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You’re not the only one trying to cash in on Prime Day deals

JACKSONVILLE, Fla. – One of the biggest online shopping holidays of the year begins Tuesday. And while millions of people are trying to buy something cheap, beware that some will try to steal from people in too big a hurry to get a deal.

Amazon’s Prime Day is a two-day long event that promising some of the best deals of the year. And other major retailers like Walmart and Best Buy try to get a piece of the action by offering their own versions. And because of the pandemic, cyber-holiday shopping will be even bigger than ever.

Never ones to pass on an opportunity to deceive, scammers are trying to cash in, too.

One simple way you can protect your information is by making it as difficult as possible for scammers to hack your account. That means changing your passwords to be at least 12 letters and numbers and adding two-factor authorization to your accounts.

“Over the last seven months, COVID has driven more screen time than ever before in our lifetime,” Florida’s Chief Financial Officer Jimmy Patronis said. “Fraudsters are no different. They’re going to take this heightened awareness of shopping and try to take advantage of y’all."

Cybersecurity expert Chris Freedman urges people who shop online to be vigilant.

“Do not click links in emails,” Freedman said.

Phishing emails are the easiest way for scammers to get all of your personal information and, most of the time you won’t even know it happened until it’s too late.

Cybercriminals impersonate Amazon, typically through email. For example, you receive an email that your order was canceled, there’s an issue with shipping or there’s a new deal you might want to know about.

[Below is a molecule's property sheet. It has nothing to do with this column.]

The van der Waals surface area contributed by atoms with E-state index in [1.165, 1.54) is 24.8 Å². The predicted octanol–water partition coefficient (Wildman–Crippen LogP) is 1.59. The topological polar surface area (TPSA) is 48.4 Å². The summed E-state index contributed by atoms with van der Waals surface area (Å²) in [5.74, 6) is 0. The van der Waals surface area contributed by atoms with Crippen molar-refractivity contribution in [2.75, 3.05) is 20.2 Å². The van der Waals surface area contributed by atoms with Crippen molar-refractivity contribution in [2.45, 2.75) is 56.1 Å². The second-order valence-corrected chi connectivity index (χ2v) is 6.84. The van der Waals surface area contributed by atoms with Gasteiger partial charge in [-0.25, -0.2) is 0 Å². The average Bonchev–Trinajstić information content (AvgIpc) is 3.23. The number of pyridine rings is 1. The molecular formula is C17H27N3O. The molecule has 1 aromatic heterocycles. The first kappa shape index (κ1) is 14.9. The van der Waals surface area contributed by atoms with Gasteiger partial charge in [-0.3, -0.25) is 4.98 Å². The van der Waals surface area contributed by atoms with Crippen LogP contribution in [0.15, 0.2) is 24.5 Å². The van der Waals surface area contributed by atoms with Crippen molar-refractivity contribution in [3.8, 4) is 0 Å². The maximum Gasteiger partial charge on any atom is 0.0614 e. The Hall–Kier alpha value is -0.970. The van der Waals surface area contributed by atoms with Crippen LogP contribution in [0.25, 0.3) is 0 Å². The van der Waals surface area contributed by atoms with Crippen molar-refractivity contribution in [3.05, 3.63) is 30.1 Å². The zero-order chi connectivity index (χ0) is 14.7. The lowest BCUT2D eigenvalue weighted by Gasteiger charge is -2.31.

“They’ll link you to a new page that looks just like Amazon’s login. They’ll say login failed (then) take you to the real Amazon site. You don’t know it’s happened, but they have your credentials.”

According to Check Point, its researchers have been removing an unusually high number of malicious domains designed to imitate Amazon. The number of registered domains that contain the words “Amazon” or “Prime" has doubled and 20% of those have been deemed malicious.

How do you know the email that looks like it came from Amazon is from an imposter instead?

“The first thing you need to do is look at the email address. If it’s not @amazon.com, don’t click on it. The second is: Never click on a link in an email. Always go to the Amazon website or the app on your phone and log in from there," Freedman said.

Also know that Amazon will never ask you to make a payment outside of its website and will never ask you for remote access to your device.

To be safe, a few hours after when you’re done shopping or the next day, check your credit card or bank statements and make sure you were charged for things you actually bought.

It’s not just phishing emails to watch out for. The Better Business Bureau warns of scammers calling people to day there’s an issue with their Amazon account. Again, that’s not how Amazon does business.


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